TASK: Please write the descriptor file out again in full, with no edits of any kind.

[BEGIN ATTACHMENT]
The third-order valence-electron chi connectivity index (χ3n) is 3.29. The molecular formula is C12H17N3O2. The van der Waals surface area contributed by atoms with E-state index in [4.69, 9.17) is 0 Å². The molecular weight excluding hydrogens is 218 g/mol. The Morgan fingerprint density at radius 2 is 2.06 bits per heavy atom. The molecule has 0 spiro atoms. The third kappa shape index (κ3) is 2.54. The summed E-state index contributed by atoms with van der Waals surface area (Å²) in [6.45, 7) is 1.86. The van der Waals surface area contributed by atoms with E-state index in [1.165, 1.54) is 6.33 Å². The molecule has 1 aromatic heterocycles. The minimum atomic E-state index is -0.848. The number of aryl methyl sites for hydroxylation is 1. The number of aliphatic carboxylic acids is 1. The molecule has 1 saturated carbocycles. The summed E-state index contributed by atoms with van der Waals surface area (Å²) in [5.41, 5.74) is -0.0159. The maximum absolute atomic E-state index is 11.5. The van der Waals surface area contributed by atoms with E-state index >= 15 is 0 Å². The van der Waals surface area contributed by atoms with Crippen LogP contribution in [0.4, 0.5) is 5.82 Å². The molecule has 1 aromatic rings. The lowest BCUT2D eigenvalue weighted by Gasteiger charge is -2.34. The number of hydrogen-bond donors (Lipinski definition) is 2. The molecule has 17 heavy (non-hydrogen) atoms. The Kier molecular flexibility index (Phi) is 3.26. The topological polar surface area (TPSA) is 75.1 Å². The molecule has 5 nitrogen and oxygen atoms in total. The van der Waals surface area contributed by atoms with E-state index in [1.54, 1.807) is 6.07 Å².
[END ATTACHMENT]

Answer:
The third-order valence-electron chi connectivity index (χ3n) is 3.29. The molecular formula is C12H17N3O2. The van der Waals surface area contributed by atoms with E-state index in [4.69, 9.17) is 0 Å². The molecular weight excluding hydrogens is 218 g/mol. The Morgan fingerprint density at radius 2 is 2.06 bits per heavy atom. The molecule has 0 spiro atoms. The third kappa shape index (κ3) is 2.54. The summed E-state index contributed by atoms with van der Waals surface area (Å²) in [6.45, 7) is 1.86. The van der Waals surface area contributed by atoms with E-state index in [1.165, 1.54) is 6.33 Å². The molecule has 1 aromatic heterocycles. The minimum atomic E-state index is -0.848. The number of aryl methyl sites for hydroxylation is 1. The number of aliphatic carboxylic acids is 1. The molecule has 1 saturated carbocycles. The summed E-state index contributed by atoms with van der Waals surface area (Å²) in [5.41, 5.74) is -0.0159. The maximum absolute atomic E-state index is 11.5. The van der Waals surface area contributed by atoms with E-state index >= 15 is 0 Å². The van der Waals surface area contributed by atoms with Crippen LogP contribution in [0.4, 0.5) is 5.82 Å². The molecule has 1 aromatic rings. The lowest BCUT2D eigenvalue weighted by Gasteiger charge is -2.34. The number of hydrogen-bond donors (Lipinski definition) is 2. The molecule has 17 heavy (non-hydrogen) atoms. The Kier molecular flexibility index (Phi) is 3.26. The topological polar surface area (TPSA) is 75.1 Å². The molecule has 5 nitrogen and oxygen atoms in total. The van der Waals surface area contributed by atoms with E-state index in [1.54, 1.807) is 6.07 Å².